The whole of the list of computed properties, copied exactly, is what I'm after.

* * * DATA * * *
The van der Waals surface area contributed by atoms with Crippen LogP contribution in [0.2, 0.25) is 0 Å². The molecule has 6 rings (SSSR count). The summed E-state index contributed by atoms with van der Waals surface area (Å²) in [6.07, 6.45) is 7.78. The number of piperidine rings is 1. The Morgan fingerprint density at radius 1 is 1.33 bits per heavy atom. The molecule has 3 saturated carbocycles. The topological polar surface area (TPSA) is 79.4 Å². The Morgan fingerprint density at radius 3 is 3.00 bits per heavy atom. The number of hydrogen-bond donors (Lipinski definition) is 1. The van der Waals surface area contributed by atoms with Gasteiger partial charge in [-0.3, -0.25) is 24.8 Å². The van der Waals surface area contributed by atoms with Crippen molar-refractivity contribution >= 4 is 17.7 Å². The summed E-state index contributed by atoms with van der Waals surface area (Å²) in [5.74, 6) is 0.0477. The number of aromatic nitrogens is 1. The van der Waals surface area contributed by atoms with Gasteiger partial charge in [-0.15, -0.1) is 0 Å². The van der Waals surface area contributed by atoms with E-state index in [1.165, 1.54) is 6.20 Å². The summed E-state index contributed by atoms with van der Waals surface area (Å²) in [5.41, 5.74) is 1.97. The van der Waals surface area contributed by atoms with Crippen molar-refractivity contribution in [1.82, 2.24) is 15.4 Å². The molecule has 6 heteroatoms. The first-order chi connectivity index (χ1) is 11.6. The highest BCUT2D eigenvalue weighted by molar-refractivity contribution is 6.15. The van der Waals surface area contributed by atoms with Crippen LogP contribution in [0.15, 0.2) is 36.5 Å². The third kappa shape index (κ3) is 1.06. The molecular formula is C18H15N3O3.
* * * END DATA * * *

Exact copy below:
The van der Waals surface area contributed by atoms with Crippen LogP contribution in [0.2, 0.25) is 0 Å². The molecule has 6 rings (SSSR count). The summed E-state index contributed by atoms with van der Waals surface area (Å²) in [6.07, 6.45) is 7.78. The number of piperidine rings is 1. The Morgan fingerprint density at radius 1 is 1.33 bits per heavy atom. The molecule has 3 saturated carbocycles. The topological polar surface area (TPSA) is 79.4 Å². The Morgan fingerprint density at radius 3 is 3.00 bits per heavy atom. The number of hydrogen-bond donors (Lipinski definition) is 1. The van der Waals surface area contributed by atoms with Gasteiger partial charge in [-0.3, -0.25) is 24.8 Å². The van der Waals surface area contributed by atoms with Crippen molar-refractivity contribution >= 4 is 17.7 Å². The summed E-state index contributed by atoms with van der Waals surface area (Å²) in [5.74, 6) is 0.0477. The number of aromatic nitrogens is 1. The van der Waals surface area contributed by atoms with Gasteiger partial charge in [-0.15, -0.1) is 0 Å². The van der Waals surface area contributed by atoms with E-state index in [1.165, 1.54) is 6.20 Å². The summed E-state index contributed by atoms with van der Waals surface area (Å²) in [5.41, 5.74) is 1.97. The van der Waals surface area contributed by atoms with Crippen molar-refractivity contribution in [1.82, 2.24) is 15.4 Å². The molecule has 6 heteroatoms. The first-order chi connectivity index (χ1) is 11.6. The highest BCUT2D eigenvalue weighted by molar-refractivity contribution is 6.15. The van der Waals surface area contributed by atoms with Crippen LogP contribution in [0.15, 0.2) is 36.5 Å². The third kappa shape index (κ3) is 1.06. The molecular formula is C18H15N3O3.